Courtesy:  IFC Films/mpi media group/BCDF Pictures/120 db films

Courtesy: IFC Films/mpi media group/BCDF Pictures/120 db films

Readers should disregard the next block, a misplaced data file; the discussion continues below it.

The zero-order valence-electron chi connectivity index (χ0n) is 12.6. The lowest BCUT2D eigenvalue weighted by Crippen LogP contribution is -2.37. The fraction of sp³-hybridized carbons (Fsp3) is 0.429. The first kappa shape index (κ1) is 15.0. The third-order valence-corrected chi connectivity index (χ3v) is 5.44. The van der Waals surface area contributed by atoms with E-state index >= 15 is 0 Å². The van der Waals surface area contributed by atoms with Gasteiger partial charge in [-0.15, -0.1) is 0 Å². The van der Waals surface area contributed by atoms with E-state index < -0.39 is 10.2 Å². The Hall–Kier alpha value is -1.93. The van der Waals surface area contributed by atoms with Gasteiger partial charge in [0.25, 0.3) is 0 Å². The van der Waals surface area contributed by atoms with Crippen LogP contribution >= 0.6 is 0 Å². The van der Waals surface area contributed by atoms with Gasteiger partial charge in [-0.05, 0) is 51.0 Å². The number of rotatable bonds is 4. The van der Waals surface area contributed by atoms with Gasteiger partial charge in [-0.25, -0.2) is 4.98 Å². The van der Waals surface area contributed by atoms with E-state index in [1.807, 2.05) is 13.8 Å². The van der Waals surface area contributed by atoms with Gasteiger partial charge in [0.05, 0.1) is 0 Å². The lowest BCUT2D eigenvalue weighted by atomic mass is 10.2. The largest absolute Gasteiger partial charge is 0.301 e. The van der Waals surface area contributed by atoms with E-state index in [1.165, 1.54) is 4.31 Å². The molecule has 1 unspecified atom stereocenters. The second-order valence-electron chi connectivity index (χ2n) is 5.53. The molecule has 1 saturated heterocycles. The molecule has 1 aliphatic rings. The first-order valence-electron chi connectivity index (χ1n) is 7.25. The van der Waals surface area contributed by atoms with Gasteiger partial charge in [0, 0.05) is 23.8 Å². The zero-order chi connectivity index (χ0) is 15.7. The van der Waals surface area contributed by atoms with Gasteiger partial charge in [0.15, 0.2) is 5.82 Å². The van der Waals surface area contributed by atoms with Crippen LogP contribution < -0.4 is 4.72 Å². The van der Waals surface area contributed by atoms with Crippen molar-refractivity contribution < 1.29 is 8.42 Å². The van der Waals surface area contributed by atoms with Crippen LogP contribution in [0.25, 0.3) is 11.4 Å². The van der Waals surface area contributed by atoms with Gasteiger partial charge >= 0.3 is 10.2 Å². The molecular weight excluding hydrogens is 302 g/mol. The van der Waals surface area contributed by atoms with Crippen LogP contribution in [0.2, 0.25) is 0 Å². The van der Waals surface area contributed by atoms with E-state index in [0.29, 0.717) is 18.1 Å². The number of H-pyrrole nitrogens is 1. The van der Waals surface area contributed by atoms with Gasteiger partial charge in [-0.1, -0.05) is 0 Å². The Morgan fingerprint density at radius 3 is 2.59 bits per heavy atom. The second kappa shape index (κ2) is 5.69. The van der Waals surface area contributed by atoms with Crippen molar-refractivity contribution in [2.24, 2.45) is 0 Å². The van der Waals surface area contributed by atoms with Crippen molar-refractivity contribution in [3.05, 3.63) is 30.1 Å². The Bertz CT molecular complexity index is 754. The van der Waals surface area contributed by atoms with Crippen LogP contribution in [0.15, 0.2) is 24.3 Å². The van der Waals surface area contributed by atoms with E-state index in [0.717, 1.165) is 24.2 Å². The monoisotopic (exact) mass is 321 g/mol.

IFC Films’ latest release, Why Stop Now is everything that makes indie flicks great.  This debut film from co-directors Philip Dorling and Ryan Nyswaner is quirky and zany.  At the same time, it has just enough heart to make it endearing and memorable among fans of the indie movie world.  The heart of the story comes in form of Eli Bloom’s (Jesse Eisenberg—The Social Network) attempt to break away from his own family’s dysfunctional world as he has been given the chance to audition for a major music conservatory in Boston, which would allow him to escape from said dysfunction.  At the same time that he’s trying to escape from that world, it is obvious that he has his own flaws, too.  But it’s that imperfection that makes Eli such a sympathetic character.  Ironically enough, one also can’t help but root for Eli’s mom, Penny (Melissa Leo—The Fighter).  Yes, Penny’s a drug addict, but she shows that she is trying to do the best that she can as a mother to Eli and his sister.  It’s Penny’s addiction that leads to everything that happens in this quirky yet heartfelt story.  From meeting his mom’s drug dealer (and his drug dealer) to trying to make his audition all while having to pick up his sister and so much more, the whole story keeps “rolling” and will keep audiences just as entertained both in the story’s funny and more moving moments.